Senate Begins Hearing on Pro-Abortion Supreme Court Pick Sotomayor Monday
by Steven Ertelt
July 8, 2009
Washington, DC (LifeNews.com) — The Senate Judiciary Committee is set to begin hearings on Supreme Court nominee Sonia Sotomayor on Monday. Though Republican lawmakers are grumbling about the accelerated hearing process and not having enough time to review last-minute documents, they are allowing the hearing to move ahead.
Sotomayor is a federal appeals court judge President Barack Obama selected to replace retiring pro-abortion Justice David Souter, one of the five members who make up the court’s pro-abortion majority.
Leading pro-life groups are opposing Sotomayor because it appears she will join that pro-abortion bloc that supports Roe v. Wade, the 1973 case that allowed virtually unlimited abortions nationwide.
Recent documents show her involvement in the Puerto Rican Legal Defense Fund, a group that has submitted numerous Supreme Court briefs arguing for an unrestricted right to abortion and claiming any pro-life limits are racist. Sotomayor served as a board member of the organization and has been described as actively involved in setting policy.
The documents also show the group, now known as Latino Justice, took a strong stance against pro-life Supreme Court nominee Robert Bork.
The Senate went on to reject President Ronald Reagan’s high court pick in 1987 after abortion advocates subjected him to intense criticism.
Though they would like more time to review the papers they received last week, pro-life Sen. Jeff Sessions of Alabama, the top Republican on the Judiciary Committee, says he and his colleagues will not stop the hearings from proceeding.
I don’t know of any plan to do that, Sessions told CQ. We’re going to do our best to be ready Monday.
Still, Sessions and pro-life Minority Leader Mitch McConnell, of Kentucky, are raising questions about Sotomayor and many Republicans may vote against her confirmation in committee and on the floor.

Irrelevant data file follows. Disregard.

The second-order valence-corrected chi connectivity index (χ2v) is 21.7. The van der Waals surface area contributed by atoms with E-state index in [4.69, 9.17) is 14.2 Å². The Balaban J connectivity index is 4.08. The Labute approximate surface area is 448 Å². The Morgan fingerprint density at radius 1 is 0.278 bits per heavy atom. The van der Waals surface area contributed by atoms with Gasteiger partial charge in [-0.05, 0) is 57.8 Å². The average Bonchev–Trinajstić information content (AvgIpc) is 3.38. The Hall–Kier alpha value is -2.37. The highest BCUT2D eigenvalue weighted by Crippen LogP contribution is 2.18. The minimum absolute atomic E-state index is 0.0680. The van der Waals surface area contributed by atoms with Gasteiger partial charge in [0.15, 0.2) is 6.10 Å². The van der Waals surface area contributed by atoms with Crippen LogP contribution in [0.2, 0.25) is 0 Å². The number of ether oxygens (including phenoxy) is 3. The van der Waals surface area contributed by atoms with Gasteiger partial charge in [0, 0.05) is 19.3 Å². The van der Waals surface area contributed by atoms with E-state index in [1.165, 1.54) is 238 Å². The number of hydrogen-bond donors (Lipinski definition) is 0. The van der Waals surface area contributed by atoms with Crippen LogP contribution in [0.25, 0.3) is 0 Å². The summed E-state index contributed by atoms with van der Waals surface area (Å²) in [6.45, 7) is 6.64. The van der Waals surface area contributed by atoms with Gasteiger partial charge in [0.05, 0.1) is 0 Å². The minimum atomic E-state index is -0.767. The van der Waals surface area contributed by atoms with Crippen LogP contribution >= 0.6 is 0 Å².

Members of the Judiciary Committee appear ready to ask Sotomayor pointed questions about her involvement in the group.
There are some real questions, and she has done some things that raise real questions in peoples minds and they have to be explored, said Utah Sen. Orrin Hatch.
Sen. Lindsey Graham, another member of the panel, said the goal may be to present Sotomayor as a judicial activist.
If she does poorly at the hearing and comes across as someone who seems as an activist, is not qualified for the job, that could hurt her, Graham said. That she embraces some judicial theories that would make red-state Democrats uncomfortable thats the only way I think she’d get off-track.
Last month, Sotomayor made a comment during a meeting with one senator that also sent shockwaves throughout the pro-life community.
Senator Jim DeMint, a pro-life Republican from South Carolina, says he had a "good meeting" with the appeals court judge, but he came away with a telling comment.
"When I asked if an unborn child has any rights whatsoever, I was surprised that she said she had never thought about it," he said. "This is not just a question about abortion, but about respect due to human life at all stages — and I hope this is cleared up in her hearings."
Sotomayor has also come under fire for saying she regretted the adoption of a Congressional bill that prevented the Legal Services Corporation from spending taxpayer funds litigating in favor of abortion.
Two key pro-abortion senators have also said they think she will uphold unlimited abortions if confirmed to the high court.
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